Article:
Diagnostic immunology
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DIAGNOSTIC IMMUNOLOGY. IMMUNITY TO INFECTION. Major classes of pathogens. Definitions Two organisms live in close association. Mutualism: Both members benefit from the association. e.g., Protozoa live in the gut of termites .

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Diagnostic immunology



Diagnostic immunology

Major classes of pathogens

Diagnostic immunology


Two organisms live in close association.

Mutualism:Both members benefit from the association.

e.g., Protozoa live in the gut of termites.

Communalism:When an organism benefits from the host but the host neither benefits nor is harmed.

e.g. Entomoeba gingivalis in human mouth.

*Parasitism:When an organism actually harms its host or lives at the expense of the host.

e.g., Infections with viruses, bacteria, fungi, protozoa, or helminthes.

Diagnostic immunology

If no innate immunity

The course of a typical infection and immune responses can be divided into phases

Diagnostic immunology

  • The establishment of an infection depends on several factors:

  • Characteristics of the microorganism

  • Number of organisms

  • Mode of transmission (how and where they contact the host)

  • Stability of the organism (in and outside of the host)

Types of defense systems


1- Immediate immune response

  • Complement

  • Phagocytosis

  • Natural Antibodies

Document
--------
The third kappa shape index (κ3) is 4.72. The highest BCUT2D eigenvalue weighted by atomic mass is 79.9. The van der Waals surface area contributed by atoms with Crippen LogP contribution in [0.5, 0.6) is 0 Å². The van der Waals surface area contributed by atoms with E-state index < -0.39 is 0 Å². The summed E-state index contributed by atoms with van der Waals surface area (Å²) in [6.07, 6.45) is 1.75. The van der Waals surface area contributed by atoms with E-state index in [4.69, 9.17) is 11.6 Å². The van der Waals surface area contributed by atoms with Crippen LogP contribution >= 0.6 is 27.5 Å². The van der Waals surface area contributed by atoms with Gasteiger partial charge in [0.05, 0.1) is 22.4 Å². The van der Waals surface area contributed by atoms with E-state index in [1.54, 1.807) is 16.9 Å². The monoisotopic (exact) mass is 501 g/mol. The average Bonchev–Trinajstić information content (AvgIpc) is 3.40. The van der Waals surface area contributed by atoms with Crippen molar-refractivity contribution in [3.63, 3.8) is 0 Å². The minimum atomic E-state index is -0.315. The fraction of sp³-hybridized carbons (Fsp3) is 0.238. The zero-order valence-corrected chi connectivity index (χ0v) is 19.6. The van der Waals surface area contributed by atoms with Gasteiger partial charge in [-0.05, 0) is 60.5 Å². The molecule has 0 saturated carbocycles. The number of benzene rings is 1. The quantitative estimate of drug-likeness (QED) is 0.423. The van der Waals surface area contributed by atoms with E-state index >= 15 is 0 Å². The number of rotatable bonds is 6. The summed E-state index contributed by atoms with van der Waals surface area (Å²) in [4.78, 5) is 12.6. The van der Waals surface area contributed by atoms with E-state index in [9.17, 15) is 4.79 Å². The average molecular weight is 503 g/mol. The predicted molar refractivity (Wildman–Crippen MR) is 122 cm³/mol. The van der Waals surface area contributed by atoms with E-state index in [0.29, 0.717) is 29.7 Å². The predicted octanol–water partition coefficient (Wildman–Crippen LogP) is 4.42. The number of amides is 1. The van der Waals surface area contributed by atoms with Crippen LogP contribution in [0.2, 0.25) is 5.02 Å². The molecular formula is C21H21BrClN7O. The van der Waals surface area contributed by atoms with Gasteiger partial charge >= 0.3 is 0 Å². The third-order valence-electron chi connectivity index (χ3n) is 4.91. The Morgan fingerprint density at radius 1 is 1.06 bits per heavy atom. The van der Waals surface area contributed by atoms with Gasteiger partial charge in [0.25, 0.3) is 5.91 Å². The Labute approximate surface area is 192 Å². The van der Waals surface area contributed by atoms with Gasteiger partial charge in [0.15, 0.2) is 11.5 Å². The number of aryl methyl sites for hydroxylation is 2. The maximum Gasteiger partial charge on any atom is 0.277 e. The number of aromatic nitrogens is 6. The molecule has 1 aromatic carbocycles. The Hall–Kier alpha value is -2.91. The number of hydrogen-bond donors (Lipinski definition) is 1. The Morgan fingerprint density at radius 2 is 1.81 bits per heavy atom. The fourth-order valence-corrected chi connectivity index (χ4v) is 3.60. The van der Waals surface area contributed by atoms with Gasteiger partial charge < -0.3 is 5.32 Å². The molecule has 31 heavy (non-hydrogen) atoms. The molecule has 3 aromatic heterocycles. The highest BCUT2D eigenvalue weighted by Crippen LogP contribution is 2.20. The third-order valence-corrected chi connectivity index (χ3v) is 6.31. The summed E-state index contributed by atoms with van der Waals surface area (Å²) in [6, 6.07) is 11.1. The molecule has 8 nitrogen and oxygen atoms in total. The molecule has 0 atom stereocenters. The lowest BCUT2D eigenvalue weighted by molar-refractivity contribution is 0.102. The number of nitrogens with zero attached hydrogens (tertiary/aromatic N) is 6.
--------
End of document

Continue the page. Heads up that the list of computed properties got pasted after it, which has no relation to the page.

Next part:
2- Early immune response

    3- Late immune response

The early ir

The Early IR

  • 4-96 hours past infection

    1- Macrophages >>>> Cytokines

    Increase vascular permeability

    Recruits polymorphs and macrophages

    Triggers platelets activation

    2- Natural killer cells ( Viral infection)

    3- Interferon's

The late ir

The Late IR

  • After about 4 days

  • Degradation and Ag presentation

  • MHC molecules involvement

  • Activation of T and B lymphocytes

  • Cellular and humoral response

  • Specific antibodies

Immunity to bacterial infection

Immunity to Bacterial Infection

  • The first line of defense is NOT dependent on antigen recognition

    • Innate immunity

    • Complement activation

    • Phagocytosis

    • NK cells

Diagnostic immunology

Most bacteria are killed by phagocytosis:

  • Oxygen independent killing

  • Cationic proteins killing

  • Acidic pH and lactoferrin

    Complement is an effective mechanism but bacteria may be able to avoid complement mediated damage.

Diagnostic immunology

The second line of defense is characterized by the secretion of specific antibodies;

  • Neutralize toxins by preventing its binding to the target

  • Interfere with motility by binding to flagellae

  • SecretoryIgA stops binding to epithelial cells

  • Aid in targeting complement

Immunity to fungal infection

Immunity To Fungal Infection

  • Is a growing problem in immunologically compromised hosts

  • Seen in HIV infection

  • Seen in cancer patients undergoing chemotherapy

  • Patients on immunosuppressive drugs

  • In patients taking long term corticosteroids

Diagnostic immunology

  • Little is known about the precise mechanisms involved

  • Thought to be similar to those against bacteria

    Fungi infection in human

    Specific mycoses.

    Subcutaneous mycoses.

    Respiratory mycoses.

Proposed mechanisms

Proposed mechanisms

Based on cell immunity:

T Helper cells


Activation of macrophages

Elimination of fungi

Immunity to viruses

Immunity to Viruses

  • Viruses are obligate intracellular microorganisms